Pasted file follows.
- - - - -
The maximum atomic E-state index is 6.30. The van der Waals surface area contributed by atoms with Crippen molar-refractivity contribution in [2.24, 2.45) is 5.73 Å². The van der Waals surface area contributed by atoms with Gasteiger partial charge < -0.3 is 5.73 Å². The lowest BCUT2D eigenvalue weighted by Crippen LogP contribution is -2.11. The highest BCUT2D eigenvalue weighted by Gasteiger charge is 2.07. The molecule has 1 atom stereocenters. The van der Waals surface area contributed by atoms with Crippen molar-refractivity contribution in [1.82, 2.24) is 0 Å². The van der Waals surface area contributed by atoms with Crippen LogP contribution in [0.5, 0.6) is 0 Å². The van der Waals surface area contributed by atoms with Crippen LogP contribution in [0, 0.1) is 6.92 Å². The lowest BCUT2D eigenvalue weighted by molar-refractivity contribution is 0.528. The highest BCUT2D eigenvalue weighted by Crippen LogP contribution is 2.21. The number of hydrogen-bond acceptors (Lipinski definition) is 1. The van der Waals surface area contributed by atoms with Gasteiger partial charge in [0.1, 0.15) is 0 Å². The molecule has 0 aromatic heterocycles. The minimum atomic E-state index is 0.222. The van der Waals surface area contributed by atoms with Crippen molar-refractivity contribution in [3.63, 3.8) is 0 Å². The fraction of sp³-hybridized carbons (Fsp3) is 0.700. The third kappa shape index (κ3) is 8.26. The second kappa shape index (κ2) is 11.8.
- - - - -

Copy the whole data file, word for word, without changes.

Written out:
The maximum atomic E-state index is 6.30. The van der Waals surface area contributed by atoms with Crippen molar-refractivity contribution in [2.24, 2.45) is 5.73 Å². The van der Waals surface area contributed by atoms with Gasteiger partial charge < -0.3 is 5.73 Å². The lowest BCUT2D eigenvalue weighted by Crippen LogP contribution is -2.11. The highest BCUT2D eigenvalue weighted by Gasteiger charge is 2.07. The molecule has 1 atom stereocenters. The van der Waals surface area contributed by atoms with Crippen molar-refractivity contribution in [1.82, 2.24) is 0 Å². The van der Waals surface area contributed by atoms with Crippen LogP contribution in [0.5, 0.6) is 0 Å². The van der Waals surface area contributed by atoms with Crippen LogP contribution in [0, 0.1) is 6.92 Å². The lowest BCUT2D eigenvalue weighted by molar-refractivity contribution is 0.528. The highest BCUT2D eigenvalue weighted by Crippen LogP contribution is 2.21. The number of hydrogen-bond acceptors (Lipinski definition) is 1. The van der Waals surface area contributed by atoms with Gasteiger partial charge in [0.1, 0.15) is 0 Å². The molecule has 0 aromatic heterocycles. The minimum atomic E-state index is 0.222. The van der Waals surface area contributed by atoms with Crippen molar-refractivity contribution in [3.63, 3.8) is 0 Å². The fraction of sp³-hybridized carbons (Fsp3) is 0.700. The third kappa shape index (κ3) is 8.26. The second kappa shape index (κ2) is 11.8.